generating a time delay data set which, for each observation pair for which a first re-identification match is found, includes a time delay between the observation in the field of view of the first camera and the observation in the field of view of the second camera,

estimating a temporal distribution of transitions between the field of view of the first camera and the field of view of the second camera by fitting a continuous probability density function to the time delays in the time delay data set, and

executing second re-identifications operations to find second re-identification matches between observation pairs,

wherein the second re-identification operations are adjusted in relation to the first re-identification operations in that a second metric which is indicative of a degree of similarity of an observation pair is evaluated, wherein the second metric is obtained by modifying the first metric to depend on the estimated temporal distribution of transitions between the field of view of the first camera and the field of view of the second camera.


 
2. The method of claim 1, wherein the second metric is obtained by modifying the first metric to depend on the estimated temporal distribution of transitions such that, when used to evaluate an observation pair, the second metric indicates a lower degree of similarity of the observation pair when a time delay associated with the observation pair is less likely according to the estimated temporal distribution compared to when the time delay is more likely according to the estimated temporal distribution.
 
3. The method of claim 1 or 2, wherein the second metric is a function of the first metric and a value of the continuous probability density function corresponding to a time delay of an observation pair to be evaluated.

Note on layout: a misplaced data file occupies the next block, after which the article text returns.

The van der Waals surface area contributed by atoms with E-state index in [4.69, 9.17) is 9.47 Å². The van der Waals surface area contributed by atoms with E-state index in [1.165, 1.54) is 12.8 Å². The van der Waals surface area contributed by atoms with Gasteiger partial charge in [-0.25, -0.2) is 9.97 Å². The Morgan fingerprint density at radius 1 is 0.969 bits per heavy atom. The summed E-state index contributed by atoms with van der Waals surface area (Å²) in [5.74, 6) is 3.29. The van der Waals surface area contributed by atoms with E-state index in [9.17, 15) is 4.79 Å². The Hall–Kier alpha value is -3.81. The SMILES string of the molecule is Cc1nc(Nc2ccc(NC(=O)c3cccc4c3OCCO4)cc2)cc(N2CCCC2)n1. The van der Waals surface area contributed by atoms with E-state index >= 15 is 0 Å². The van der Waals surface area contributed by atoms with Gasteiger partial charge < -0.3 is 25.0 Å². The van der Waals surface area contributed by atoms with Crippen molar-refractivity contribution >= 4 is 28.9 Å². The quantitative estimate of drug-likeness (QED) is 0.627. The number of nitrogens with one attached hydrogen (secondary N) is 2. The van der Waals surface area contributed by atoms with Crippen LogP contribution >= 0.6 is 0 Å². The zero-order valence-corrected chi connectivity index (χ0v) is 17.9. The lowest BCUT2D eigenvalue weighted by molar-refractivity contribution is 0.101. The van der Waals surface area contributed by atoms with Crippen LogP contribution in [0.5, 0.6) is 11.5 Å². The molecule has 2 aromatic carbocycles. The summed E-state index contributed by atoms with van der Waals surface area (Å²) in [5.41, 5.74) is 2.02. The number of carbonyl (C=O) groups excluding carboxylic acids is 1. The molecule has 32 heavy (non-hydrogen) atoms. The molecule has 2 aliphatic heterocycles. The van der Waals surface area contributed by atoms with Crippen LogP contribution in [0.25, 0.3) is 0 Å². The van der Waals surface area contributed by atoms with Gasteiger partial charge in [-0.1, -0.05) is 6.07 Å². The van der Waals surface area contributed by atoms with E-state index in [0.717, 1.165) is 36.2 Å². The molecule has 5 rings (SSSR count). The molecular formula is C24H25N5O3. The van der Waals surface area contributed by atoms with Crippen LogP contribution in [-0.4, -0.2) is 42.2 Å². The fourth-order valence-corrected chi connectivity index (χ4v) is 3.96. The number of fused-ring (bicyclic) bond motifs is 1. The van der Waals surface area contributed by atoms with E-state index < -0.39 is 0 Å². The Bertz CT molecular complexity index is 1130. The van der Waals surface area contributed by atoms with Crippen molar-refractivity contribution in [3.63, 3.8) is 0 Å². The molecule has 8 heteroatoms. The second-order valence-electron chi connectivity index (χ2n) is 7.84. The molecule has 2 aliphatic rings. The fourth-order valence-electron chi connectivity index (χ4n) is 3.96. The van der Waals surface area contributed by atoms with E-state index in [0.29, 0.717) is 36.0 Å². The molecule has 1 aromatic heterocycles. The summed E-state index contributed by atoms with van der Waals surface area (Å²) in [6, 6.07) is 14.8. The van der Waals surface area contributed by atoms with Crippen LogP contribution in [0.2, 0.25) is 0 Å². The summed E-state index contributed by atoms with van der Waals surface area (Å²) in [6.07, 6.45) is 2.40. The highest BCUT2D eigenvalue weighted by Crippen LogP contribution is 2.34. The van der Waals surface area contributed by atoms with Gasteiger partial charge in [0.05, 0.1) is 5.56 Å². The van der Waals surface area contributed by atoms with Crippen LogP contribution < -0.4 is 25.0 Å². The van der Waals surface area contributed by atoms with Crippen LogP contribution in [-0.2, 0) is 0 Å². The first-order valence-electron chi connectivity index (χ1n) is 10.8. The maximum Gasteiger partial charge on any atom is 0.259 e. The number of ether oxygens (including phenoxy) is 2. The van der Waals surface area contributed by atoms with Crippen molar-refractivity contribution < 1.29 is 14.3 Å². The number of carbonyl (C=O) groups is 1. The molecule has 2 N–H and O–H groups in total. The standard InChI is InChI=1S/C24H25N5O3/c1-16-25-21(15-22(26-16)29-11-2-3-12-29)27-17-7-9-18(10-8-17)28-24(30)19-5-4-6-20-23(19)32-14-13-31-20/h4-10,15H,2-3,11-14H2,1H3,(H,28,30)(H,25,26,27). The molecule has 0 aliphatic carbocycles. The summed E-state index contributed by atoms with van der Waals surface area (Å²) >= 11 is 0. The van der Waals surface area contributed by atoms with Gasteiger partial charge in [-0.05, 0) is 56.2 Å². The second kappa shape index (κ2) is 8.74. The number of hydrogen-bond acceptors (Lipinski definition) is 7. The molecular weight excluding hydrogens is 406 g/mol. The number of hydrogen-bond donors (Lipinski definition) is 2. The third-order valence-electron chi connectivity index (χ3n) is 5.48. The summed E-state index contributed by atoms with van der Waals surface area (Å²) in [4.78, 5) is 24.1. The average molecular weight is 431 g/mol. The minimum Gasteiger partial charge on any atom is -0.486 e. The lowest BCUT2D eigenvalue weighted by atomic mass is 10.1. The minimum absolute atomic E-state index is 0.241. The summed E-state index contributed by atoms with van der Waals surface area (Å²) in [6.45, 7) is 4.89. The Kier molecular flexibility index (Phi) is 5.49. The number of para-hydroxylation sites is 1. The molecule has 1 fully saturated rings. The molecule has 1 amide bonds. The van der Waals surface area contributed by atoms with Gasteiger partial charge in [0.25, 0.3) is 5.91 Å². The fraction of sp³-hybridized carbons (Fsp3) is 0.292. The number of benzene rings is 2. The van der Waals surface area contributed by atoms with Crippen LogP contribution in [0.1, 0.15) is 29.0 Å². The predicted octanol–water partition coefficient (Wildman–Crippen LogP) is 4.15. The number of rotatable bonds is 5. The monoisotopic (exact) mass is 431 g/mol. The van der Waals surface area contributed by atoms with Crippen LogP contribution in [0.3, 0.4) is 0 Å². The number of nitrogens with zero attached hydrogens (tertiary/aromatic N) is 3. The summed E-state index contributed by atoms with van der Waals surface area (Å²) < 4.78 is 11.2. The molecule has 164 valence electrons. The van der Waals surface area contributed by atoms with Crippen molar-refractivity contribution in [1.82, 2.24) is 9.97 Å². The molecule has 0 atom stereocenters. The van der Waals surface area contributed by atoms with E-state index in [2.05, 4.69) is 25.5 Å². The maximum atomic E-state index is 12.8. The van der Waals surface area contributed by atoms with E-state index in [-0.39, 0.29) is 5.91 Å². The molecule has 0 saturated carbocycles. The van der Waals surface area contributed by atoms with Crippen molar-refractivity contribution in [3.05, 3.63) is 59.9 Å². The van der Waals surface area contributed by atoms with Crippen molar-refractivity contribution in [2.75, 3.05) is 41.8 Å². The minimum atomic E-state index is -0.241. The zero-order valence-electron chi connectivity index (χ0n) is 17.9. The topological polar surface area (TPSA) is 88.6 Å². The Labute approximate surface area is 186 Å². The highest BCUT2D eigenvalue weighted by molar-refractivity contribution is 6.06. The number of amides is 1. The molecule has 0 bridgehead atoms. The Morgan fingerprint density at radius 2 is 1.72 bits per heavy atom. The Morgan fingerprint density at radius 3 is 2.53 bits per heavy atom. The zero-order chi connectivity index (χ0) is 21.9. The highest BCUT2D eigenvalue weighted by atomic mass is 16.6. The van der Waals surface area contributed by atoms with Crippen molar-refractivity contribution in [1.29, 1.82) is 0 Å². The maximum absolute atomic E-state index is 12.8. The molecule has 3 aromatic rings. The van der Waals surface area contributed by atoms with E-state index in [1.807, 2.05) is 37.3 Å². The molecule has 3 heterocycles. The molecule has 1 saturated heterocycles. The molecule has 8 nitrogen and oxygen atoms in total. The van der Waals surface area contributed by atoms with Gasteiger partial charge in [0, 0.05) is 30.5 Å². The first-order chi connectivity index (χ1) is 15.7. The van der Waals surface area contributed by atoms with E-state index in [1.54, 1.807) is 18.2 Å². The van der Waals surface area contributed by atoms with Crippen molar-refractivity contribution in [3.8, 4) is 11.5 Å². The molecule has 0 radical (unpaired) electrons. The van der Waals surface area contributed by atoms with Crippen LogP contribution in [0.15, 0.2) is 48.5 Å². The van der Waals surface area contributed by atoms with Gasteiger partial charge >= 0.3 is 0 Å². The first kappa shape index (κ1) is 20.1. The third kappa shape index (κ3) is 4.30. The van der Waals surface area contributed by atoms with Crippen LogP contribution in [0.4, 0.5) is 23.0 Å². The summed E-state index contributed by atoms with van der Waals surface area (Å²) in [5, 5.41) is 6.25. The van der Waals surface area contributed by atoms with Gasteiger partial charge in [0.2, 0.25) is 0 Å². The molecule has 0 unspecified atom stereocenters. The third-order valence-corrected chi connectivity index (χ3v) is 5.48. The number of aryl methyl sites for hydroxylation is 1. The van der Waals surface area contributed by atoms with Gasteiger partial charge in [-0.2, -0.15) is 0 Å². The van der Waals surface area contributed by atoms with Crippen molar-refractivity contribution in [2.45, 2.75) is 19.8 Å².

4. The method of claim 3, wherein said function further depends on a parameter which specifies an impact of the value of the continuous probability density function on the second distance metric.
 
5. The method of claim 3 or 4, wherein the first metric and the second metric are distance metrics, and wherein said function decreases as said value of the continuous probability density function increases.
 
6. The method of claim 5, wherein the second metric is obtained by multiplying the first metric with a weighting function which depends on said value of the continuous probability density function, wherein the weighting function decreases as said value of the continuous probability density function increases.
 
7. The method of any one of the preceding claims, wherein, when there are multiple modes in the time delay data set, the continuous probability density function fitted to the time delay data set is multimodal.
 
8. The method of any one of the preceding claims, wherein the continuous probability density function is fitted to have a local maximum for a time delay which corresponds to a peak in a histogram of the time delay data set.
 
9. The method of claim 6, wherein the continuous probability density function is fitted to have a plurality of local maxima for time delays which correspond to different peaks in the histogram of the time delay data set.
 
10. The method according to any one of the preceding claims, wherein the first and the second metric are indicative of a degree of similarity of features associated with an observation in the field of view of the first camera and an observation in the field of view of the second camera.